Right now there are many questions as to what the Social Security increase will look like for 2024.
Social Security COLA for 2024
Starting in January 2024 about 66 million folks receiving Social Security benefits will see a 3.20% increase. The cost of living increase (COLA) is calculated based on the percentage increase in the Consumer Price Index for Urban Wage Earners and Clerical Workers from the 3rd quarter (of the last year a COLA was determined) to the 3rd quarter of the current year. Of course if there was no increase, then there will not be a COLA.
Cost of Living Increases for Social Security from 1975 -2024
While 3.2% might seem quite small compared to last year’s increase of 8.7% it is definitely not the lowest we have seen. In fact, there are several years starting in the 2000s that there was no COLA increase. Below you can see the Cost of Living Adjustments since 1975.
How Benefits Are Calculated
The Social Security Administration will compute your benefits by using your averaged indexed monthly earnings. The average is based on up to 35 years of a worker’s highest indexed earnings. Slated to receive Social Security benefits beginning in 2024? Read more on this, visit the Social Security website
Full Retirement Age for Social Security
Normal retirement age based upon the year of your birth will determine when you can receive full social security benefits. If you were born in 1937 or earlier, then your full retirement age is 65. Starting after year 1937 and up to year 1942 the full retirement age goes up by 2 month increments.
|Year of Birth||Full Retirement Age|
|1938||65 and 2 months|
|1939||65 and 4 months|
|1940||65 and 6 months|
|1941||65 and 8 months|
|1942||65 and 10 months|
Those folks born between 1943-1954 will have a full retirement age of 66. From years 1955-1959 the full retirement age of 66 will increase by 2 month increments. For those folks born in 1960 and later, the full retirement age is now age 67.
Can you still take benefits at age 62?
So can you still take Social Security benefits at age 62. The short answer is…Yes! Choosing this option will significantly reduce your monthly social security income. You might be wondering how much would the payments be reduced. Lets look at someone who was born in 1953. Today they would be 70 years old, but for this example we are going to say that they started drawing their social security benefits at age 62. Those folks born in 1953 have a full retirement age of 66. By this person taking their benefits just 4 years prior to full retirement benefit age, they would reduce a $1,000 monthly payment by 25%. This means instead of getting the full $1,000 they are only drawing $750 per month.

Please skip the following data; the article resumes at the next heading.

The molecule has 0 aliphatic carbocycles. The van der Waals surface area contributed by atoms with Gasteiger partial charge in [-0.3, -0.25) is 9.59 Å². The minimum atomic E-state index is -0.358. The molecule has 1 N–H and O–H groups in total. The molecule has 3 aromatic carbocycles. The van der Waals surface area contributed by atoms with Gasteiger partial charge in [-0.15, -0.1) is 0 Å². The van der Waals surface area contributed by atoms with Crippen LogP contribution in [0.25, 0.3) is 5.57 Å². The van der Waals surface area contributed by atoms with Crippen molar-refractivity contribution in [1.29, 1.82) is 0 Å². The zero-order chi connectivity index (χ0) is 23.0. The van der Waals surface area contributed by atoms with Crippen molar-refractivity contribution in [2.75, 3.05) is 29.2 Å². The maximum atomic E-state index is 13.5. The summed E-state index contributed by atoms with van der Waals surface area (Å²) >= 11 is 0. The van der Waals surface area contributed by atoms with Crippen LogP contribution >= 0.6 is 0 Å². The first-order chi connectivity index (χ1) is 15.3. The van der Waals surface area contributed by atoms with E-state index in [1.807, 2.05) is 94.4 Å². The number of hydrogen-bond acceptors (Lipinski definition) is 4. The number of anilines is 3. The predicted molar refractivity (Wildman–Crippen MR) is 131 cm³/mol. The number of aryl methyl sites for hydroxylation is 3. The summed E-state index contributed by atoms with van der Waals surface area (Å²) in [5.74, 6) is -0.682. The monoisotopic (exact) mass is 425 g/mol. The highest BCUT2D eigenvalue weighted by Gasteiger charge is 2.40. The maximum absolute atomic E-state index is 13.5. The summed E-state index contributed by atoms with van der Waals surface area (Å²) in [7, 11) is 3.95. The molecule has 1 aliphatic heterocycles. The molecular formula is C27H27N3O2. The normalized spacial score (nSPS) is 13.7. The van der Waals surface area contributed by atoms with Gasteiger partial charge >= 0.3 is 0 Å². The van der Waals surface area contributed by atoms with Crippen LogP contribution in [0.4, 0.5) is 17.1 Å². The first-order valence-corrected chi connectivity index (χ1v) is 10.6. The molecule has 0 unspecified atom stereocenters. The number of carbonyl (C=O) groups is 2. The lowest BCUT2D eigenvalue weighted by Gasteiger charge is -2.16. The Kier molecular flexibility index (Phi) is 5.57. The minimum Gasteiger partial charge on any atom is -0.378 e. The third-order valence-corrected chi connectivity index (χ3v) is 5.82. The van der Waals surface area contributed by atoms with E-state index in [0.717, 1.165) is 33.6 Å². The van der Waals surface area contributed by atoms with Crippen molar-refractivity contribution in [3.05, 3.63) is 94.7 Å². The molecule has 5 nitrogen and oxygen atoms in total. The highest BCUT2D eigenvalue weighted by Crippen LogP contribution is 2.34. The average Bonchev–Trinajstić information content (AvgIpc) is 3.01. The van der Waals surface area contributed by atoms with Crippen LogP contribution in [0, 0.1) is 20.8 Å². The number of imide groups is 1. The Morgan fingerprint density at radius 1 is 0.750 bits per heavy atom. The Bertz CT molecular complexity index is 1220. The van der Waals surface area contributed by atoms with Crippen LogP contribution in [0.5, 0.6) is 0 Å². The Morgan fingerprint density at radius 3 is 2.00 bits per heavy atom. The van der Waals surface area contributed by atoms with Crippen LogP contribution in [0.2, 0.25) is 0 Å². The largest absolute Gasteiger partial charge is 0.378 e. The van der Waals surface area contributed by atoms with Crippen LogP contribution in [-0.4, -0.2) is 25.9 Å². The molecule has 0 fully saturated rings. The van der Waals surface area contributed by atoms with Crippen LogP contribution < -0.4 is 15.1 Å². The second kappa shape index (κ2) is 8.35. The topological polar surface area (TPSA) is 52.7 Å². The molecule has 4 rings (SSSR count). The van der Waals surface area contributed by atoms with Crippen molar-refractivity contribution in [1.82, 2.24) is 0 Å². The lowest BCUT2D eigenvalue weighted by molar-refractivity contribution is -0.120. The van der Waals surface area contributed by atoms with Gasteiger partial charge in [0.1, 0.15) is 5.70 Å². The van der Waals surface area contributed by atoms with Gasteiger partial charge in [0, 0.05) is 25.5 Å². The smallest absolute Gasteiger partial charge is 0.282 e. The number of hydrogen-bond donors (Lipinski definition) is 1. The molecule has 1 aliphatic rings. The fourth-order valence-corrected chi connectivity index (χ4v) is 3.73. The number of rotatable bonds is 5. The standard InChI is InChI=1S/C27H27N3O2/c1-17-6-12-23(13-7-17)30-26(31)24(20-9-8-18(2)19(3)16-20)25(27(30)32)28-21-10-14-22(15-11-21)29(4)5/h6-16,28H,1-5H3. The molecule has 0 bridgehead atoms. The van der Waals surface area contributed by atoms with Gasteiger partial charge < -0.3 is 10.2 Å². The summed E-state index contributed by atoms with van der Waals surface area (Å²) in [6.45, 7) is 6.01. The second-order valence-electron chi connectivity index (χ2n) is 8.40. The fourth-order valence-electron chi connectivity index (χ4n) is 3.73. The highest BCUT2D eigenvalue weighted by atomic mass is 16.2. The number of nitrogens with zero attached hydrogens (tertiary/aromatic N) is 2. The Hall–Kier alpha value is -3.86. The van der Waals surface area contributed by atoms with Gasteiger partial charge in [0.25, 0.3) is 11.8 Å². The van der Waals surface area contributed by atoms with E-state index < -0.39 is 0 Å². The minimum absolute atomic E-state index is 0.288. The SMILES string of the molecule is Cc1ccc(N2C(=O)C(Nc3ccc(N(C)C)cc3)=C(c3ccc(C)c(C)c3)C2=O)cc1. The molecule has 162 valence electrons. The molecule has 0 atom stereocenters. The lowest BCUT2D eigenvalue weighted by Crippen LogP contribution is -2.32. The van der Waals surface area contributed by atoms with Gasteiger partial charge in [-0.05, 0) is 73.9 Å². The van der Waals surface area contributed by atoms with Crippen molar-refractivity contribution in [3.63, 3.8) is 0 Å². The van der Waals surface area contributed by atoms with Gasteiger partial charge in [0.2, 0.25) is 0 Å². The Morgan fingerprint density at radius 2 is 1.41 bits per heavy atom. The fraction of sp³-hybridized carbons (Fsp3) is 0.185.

Assuming a life expectancy of age 80 (without any COLA increases) this individual would receive $180,000 of benefits in their lifetime. If they had waited to full retirement age of 66 then they would receive $240,000 of benefits over their lifetime.
Should I Delay Social Security Benefits?
So if you were born in 1958 you would be age 66 in 2024 and qualify for full Social Security benefits at age 66 and 8 months. So should you delay? Only you can answer that question based on your income needs. If you are at full retirement age, but do not need the additional income, then you can choose to delay. By delaying you will see a noticeable increase in your monthly payments from Social Security.
In this example, we are going to say that a male born in 1966 has decided to not take benefits at full retirement age of 66. Additionally we are going to say that from years 2023-2032 he earned $50,000 per year (while years prior were less, but increased at about 5% per year. The estimated monthly income for this individual at full retirement age of 66 would be right around $1,775. If he were to wait until age 70 then the monthly amount would increase to $2,258 which is a 27% increase.
Some folks would argue that it is a big gamble to delay past full retirement age because you could pass away earlier and not collect as much. This is true, so this is another factor that you must weigh before making a decision.
Many of our articles lean towards humor, but lacking funds to cover retirement expenses is no laughing matter. Not only should you be maximizing your social security benefits, but your retirement plan as well.
Your Social Security benefits in 2024 may very well be your primary source of income so it is important to make sure that you are paying the lowest amount per month for your health insurance while getting the benefits that you need.
Always remember, that our advisors help you compare rates and benefits to ensure you get exactly what you need. Give us a call at (800)924-4727 or complete one of our contact request forms below. You can choose between Medicare Supplement or Medicare Advantage. If you would like information on both types of plans in your area, then feel free to submit requests for both.